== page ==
Eagleswood CDF

On October 21, 2011 the New Jersey Department of Environmental Protection’s (NJDEP) Office of Dredging and Sediment Technology (ODST) issued a permit to the Bureau of Coastal Engineering (BCE) for the construction of a Confined Disposal Facility (CDF). The permit would allow the BCE to dredge the Westecunk Creek State Channel in Eagleswood Township and store the dredged material in a CDF. However, this permit was issued despite the BCE’s inability to perform the following required regulatory analyses:

  1. Conducting an alternatives analysis for project designs that align with current coastal and wetland rules
  2. Conducting a Habitat Impact Assessment (HIA) for the potential impacts of the CDF on the threatened and endangered species habitats on site
  3. Considering potential beneficial reuse applications of the dredged material

These regulatory analyses are required for several reasons:

An alternatives analysis ensures the project design – in some form – will meet the needs of project stakeholders and comply with the appropriate rules and regulations. In this case, the BCE’s failure to consider alternative project designs is an issue of heavy lifting. To comply with current coastal rules and to maintain harmony between the wildlife of the Barnegat Bay ecosystem and its inhabitants is not an easy task. What is easy, is adhering to precedent and constructing a CDF. What is necessary for protecting the Barnegat Bay and its inhabitants, is departing from precedent and considering alternative project designs that mitigate the impact of dredging on the Barnegat Bay ecosystem.

The purpose of an HIA is to ensure that projects implemented by the NJDEP will not negatively impact ecosystems, their services, and the wildlife they support. The BCE’s failure to conduct an HIA at the intended Eagleswood CDF site is to purposefully maintain ignorance of the site’s status as breeding grounds for species of endangered osprey and herons. It is also to ignore the site’s proximity to the Edwin B. Forsythe National Wildlife Refuge and the CDF’s potential impacts on this critical landscape and recreational area.

Beneficial reuse applications of dredged material ensure that Barnegat Bay’s natural resources are redistributed and reused where they are most needed: in the Barnegat Bay. The Barnegat Bay historically has had low sediment levels and slow rates of sediment replenishment, making sediment retention of primary concern for this ecosystem. Given climate change, rising sea levels and subsequent damage of local property, and the continued impairment of the Barnegat Bay ecosystem, such beneficial reuse applications are essential for the future of local inhabitants and wildlife. The NJDEP’s decision to ignore beneficial reuse applications of dredged materials at Eagleswood is both a decision to jeopardize the future of the Barnegat Bay and to refuse ownership over its previous commitments to beneficial reuse. After all, the joint NJDEP and NJDOT Memorandum of Agreement (2006) and the NJDEP’s 2015 updates to the Coastal Zone Management and Coastal Permit Program Rules were designed specifically to promote and enforce beneficial reuse of dredged material whenever possible.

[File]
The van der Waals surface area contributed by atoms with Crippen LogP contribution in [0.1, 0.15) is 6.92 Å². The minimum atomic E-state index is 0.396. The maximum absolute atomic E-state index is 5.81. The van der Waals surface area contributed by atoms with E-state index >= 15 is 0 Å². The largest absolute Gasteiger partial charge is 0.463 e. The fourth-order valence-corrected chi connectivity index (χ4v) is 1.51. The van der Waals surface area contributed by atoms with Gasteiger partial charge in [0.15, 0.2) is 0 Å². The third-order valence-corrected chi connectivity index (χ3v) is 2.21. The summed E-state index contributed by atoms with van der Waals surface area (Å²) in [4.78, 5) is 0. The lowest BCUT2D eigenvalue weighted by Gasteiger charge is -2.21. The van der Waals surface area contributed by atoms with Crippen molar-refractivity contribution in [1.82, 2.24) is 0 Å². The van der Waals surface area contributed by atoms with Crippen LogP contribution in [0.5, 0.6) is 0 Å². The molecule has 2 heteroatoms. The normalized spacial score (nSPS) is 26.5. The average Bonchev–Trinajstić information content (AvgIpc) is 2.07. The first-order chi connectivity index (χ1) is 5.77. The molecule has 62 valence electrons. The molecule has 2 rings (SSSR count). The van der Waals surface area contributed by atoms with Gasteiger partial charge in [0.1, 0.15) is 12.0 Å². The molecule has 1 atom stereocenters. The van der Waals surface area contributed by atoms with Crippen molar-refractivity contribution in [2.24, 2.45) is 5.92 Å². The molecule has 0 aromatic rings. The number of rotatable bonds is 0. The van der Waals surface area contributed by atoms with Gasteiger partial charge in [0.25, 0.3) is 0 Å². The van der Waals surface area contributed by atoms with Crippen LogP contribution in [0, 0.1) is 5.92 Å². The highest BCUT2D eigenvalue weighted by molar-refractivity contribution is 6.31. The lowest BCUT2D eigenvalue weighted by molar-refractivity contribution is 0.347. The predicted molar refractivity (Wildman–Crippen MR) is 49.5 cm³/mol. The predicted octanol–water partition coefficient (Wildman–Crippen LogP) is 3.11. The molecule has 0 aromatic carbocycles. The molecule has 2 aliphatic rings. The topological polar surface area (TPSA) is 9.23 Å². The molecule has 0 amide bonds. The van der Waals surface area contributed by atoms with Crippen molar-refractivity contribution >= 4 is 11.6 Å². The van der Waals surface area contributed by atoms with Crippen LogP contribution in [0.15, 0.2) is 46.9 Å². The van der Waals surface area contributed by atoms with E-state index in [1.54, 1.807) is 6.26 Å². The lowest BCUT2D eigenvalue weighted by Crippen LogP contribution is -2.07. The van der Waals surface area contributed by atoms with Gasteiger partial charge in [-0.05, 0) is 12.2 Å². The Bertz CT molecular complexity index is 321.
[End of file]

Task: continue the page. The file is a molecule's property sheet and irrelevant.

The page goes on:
There is no reason not to reuse the dredged material. Reused dredge material can improve the resiliency of the shoreline, breakwaters, and tidal wetlands to climate change; create dunes for storm buffer restoration; rehabilitate tidal marshes through thin-layer dredged material placement; restore diamondback terrapin turtle nesting habitats.

Overall, the construction of the CDF at Eagleswood is not only an environmental atrocity “permitted” by the very governing body (NJDEP) that is tasked with the protection of the NJ environment. It is also a symbol of the larger issues of oversights in the internal NJDEP permitting process and failures to integrate environmental considerations into the project design and its implementation. If the NJDEP is serious about protecting the NJ environment, they will alter their current project designs to include beneficial reuse of the dredged material to support the Barnegat Bay ecosystem and its residential inhabitants.